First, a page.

Due to rising regional and national cases related to the COVID-19 pandemic, all Smithsonian museums, including the National Zoo, will temporarily close to the public starting Monday, Nov. 23. We are not announcing a reopening date at this time.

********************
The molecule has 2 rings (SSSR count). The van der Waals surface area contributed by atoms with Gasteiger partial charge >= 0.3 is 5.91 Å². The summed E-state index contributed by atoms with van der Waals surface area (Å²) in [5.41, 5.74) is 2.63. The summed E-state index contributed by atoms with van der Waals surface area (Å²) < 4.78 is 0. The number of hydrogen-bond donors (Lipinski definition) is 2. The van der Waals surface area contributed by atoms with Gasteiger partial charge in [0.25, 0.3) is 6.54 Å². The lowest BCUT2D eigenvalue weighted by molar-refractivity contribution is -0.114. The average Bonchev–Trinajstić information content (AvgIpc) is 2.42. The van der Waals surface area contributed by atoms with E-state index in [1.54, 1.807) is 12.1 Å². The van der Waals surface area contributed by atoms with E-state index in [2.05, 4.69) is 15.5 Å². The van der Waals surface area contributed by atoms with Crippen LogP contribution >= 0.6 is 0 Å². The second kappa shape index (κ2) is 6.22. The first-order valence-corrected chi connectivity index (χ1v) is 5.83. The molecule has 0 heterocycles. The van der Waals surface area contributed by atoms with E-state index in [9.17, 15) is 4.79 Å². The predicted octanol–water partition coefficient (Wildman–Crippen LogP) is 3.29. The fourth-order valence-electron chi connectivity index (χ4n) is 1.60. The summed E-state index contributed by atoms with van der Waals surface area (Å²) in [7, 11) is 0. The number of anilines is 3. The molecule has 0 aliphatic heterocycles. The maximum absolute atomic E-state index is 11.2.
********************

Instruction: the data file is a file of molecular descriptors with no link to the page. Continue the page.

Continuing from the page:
Ntozake Shange's poetry, plays, and prose reflect her fierce commitment to empowering women of color by telling their stories, honoring their struggles, and celebrating their strength. Reared in a culturally rich but sheltered environment, Shange was shaken by the racism she encountered in society. The anger and alienation that prompted her to attempt suicide at age nineteen would later be channeled into her most compelling work. In the early 1970s, after renouncing her birth, or "slave," name (Paulette Williams) in favor of an African one meaning "she who comes with her own things/she who walks like a lion," Shange began developing a performance piece rooted in the experiences of contemporary black women. When her groundbreaking "choreopoem," For Colored Girls Who Have Considered Suicide/When the Rainbow is Enuf, reached Broadway in 1976, it was hailed for its powerful and passionate storytelling.